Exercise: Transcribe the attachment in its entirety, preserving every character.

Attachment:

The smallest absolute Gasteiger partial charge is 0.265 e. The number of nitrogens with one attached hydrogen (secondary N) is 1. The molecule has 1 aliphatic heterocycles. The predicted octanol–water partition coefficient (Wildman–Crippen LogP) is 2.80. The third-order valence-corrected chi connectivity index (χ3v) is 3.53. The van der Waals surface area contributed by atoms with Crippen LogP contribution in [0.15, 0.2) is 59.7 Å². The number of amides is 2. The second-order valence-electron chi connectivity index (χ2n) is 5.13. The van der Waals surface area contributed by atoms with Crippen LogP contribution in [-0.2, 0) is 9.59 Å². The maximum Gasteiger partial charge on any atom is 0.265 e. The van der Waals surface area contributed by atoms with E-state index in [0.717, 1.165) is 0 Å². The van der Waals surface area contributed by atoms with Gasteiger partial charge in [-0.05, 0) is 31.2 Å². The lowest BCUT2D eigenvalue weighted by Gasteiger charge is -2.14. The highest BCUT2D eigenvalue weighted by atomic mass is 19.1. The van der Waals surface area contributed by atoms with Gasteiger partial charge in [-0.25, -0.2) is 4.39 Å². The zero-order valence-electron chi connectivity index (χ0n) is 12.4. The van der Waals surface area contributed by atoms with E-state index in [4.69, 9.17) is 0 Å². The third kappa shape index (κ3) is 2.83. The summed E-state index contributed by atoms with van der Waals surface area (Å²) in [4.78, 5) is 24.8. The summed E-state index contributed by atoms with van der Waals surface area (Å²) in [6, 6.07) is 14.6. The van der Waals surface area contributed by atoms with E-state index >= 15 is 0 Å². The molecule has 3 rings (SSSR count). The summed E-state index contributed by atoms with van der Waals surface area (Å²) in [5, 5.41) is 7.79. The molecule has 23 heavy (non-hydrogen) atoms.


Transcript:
The smallest absolute Gasteiger partial charge is 0.265 e. The number of nitrogens with one attached hydrogen (secondary N) is 1. The molecule has 1 aliphatic heterocycles. The predicted octanol–water partition coefficient (Wildman–Crippen LogP) is 2.80. The third-order valence-corrected chi connectivity index (χ3v) is 3.53. The van der Waals surface area contributed by atoms with Crippen LogP contribution in [0.15, 0.2) is 59.7 Å². The number of amides is 2. The second-order valence-electron chi connectivity index (χ2n) is 5.13. The van der Waals surface area contributed by atoms with Crippen LogP contribution in [-0.2, 0) is 9.59 Å². The maximum Gasteiger partial charge on any atom is 0.265 e. The van der Waals surface area contributed by atoms with E-state index in [0.717, 1.165) is 0 Å². The van der Waals surface area contributed by atoms with Gasteiger partial charge in [-0.05, 0) is 31.2 Å². The lowest BCUT2D eigenvalue weighted by Gasteiger charge is -2.14. The highest BCUT2D eigenvalue weighted by atomic mass is 19.1. The van der Waals surface area contributed by atoms with Gasteiger partial charge in [-0.25, -0.2) is 4.39 Å². The zero-order valence-electron chi connectivity index (χ0n) is 12.4. The van der Waals surface area contributed by atoms with E-state index in [4.69, 9.17) is 0 Å². The third kappa shape index (κ3) is 2.83. The summed E-state index contributed by atoms with van der Waals surface area (Å²) in [4.78, 5) is 24.8. The summed E-state index contributed by atoms with van der Waals surface area (Å²) in [6, 6.07) is 14.6. The van der Waals surface area contributed by atoms with E-state index >= 15 is 0 Å². The molecule has 3 rings (SSSR count). The summed E-state index contributed by atoms with van der Waals surface area (Å²) in [5, 5.41) is 7.79. The molecule has 23 heavy (non-hydrogen) atoms.